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The World’s most Famous Bets of all Time

The World’s most Famous Bets of all Time image

The World’s most Famous Bets of all Time

The inability of many people to resist the mortal words “I bet you…” has resulted in some infamous bets. Here is our pick of the best, worst and most life changing: 

Cleopatra and Marc Anthony

The first bet that has made it to the list is because of the beauty of its simplicity.  As the legend goes Cleopatra bet Marc Antony that she would be able to “consume the wealth of an entire nation in one meal”. Upon Marc accepting the bet Cleopatra promptly popped a pearl into her drink and drank it.

Dynamo and Charitable Giving

A bet made by the magician Dynamo makes it onto our list for being so spectacular.  The magician, somewhat magically, correctly predicted live on television Spain’s course in the Euro 2012 tournament right from the quarter finals to the winner’s podium. The Teenage Cancer Trust benefited from the magicians £10,000 winnings.

Beating the Odds and Making History

Before the advent of online gambling, there were bricks and mortar bookmakers. This bet has made it onto our list because of the odds stacked against the better. In 1989, a man placed a £30 bet with Ladbrokes with 6,479/1 accumulative odds.  The bet was that U2 would stay together, that singer Cliff Richard would be Knighted, EastEnders would remain as a weekly soap on BBC and that Australian soaps Home & Away and Neighbours would still showing on British television by the year 2000.  Eleven years later he collected winnings of £194,400, not a bad return on a £30 bet.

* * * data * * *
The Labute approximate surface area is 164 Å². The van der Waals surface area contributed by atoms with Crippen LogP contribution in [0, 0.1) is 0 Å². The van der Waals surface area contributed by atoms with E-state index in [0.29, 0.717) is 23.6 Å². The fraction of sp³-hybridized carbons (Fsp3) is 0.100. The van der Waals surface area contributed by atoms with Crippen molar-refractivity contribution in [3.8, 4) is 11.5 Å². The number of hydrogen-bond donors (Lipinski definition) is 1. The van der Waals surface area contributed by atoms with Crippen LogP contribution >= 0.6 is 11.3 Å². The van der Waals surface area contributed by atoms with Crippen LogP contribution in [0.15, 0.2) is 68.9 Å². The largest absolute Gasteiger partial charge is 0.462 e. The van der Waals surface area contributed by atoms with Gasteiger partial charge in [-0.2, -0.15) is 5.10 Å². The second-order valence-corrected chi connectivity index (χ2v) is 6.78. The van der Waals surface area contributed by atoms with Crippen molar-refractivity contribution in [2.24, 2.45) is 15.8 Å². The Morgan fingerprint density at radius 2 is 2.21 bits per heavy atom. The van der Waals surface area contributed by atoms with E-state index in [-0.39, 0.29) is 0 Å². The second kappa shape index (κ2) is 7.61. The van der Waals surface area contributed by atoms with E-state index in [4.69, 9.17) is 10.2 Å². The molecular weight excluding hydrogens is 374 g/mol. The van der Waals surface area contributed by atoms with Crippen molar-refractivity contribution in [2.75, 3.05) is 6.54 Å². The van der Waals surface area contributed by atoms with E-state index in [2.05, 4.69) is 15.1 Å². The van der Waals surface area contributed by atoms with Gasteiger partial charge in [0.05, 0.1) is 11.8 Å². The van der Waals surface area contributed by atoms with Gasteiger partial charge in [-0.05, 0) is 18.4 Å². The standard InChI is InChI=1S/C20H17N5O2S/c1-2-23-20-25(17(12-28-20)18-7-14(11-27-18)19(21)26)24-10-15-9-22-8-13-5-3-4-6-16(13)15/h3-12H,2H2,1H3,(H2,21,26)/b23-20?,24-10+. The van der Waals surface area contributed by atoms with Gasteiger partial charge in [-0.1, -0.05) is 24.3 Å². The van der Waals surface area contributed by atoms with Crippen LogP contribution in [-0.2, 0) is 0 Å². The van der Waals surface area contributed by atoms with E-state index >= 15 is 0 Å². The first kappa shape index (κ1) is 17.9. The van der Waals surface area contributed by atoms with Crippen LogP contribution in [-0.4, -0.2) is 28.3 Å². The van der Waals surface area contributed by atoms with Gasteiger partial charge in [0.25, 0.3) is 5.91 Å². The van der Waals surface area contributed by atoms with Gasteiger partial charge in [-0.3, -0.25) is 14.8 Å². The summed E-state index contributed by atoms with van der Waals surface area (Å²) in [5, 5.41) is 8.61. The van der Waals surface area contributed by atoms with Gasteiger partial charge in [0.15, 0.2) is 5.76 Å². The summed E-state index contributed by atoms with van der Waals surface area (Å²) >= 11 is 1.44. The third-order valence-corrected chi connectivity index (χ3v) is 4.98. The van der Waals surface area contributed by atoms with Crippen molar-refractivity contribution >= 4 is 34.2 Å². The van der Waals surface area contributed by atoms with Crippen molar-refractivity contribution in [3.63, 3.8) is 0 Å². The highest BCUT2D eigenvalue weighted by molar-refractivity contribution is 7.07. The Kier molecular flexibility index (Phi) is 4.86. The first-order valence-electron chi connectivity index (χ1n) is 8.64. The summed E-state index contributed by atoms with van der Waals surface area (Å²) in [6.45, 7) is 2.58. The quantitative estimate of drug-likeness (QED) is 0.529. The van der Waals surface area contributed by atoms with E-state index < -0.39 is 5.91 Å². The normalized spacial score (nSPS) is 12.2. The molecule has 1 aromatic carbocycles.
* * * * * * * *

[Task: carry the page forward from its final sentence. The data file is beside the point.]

Archie Karas and the Big Pay-off

This bet, or rather series of bets, makes it on to our list due to the sheer heroism of the gamer.  In fact it is so legendary that it is popularly known as the Run. In 1990 Archie Karas, a waiter from Greece, went to Las Vegas with only $50 in his pocket and a $10,000 loan from a friend to play a high stakes poker game in Las Vegas Binion’s Horseshoe Casino.  He beat fifteen professional poker players in a head to head competition after which he played the craps table for six months before returning home with $17 million.

The Biggest Loser

Conversely, businessman Terrance Watanabe’s betting spree in 2007 makes it on to the list for the dire consequences it resulted in.  He went to Las Vegas a multi-millionaire ($127 million to be precise) and, after hitting the casinos on the strip returned home a year later having lost the fortune he had spent two decades accruing.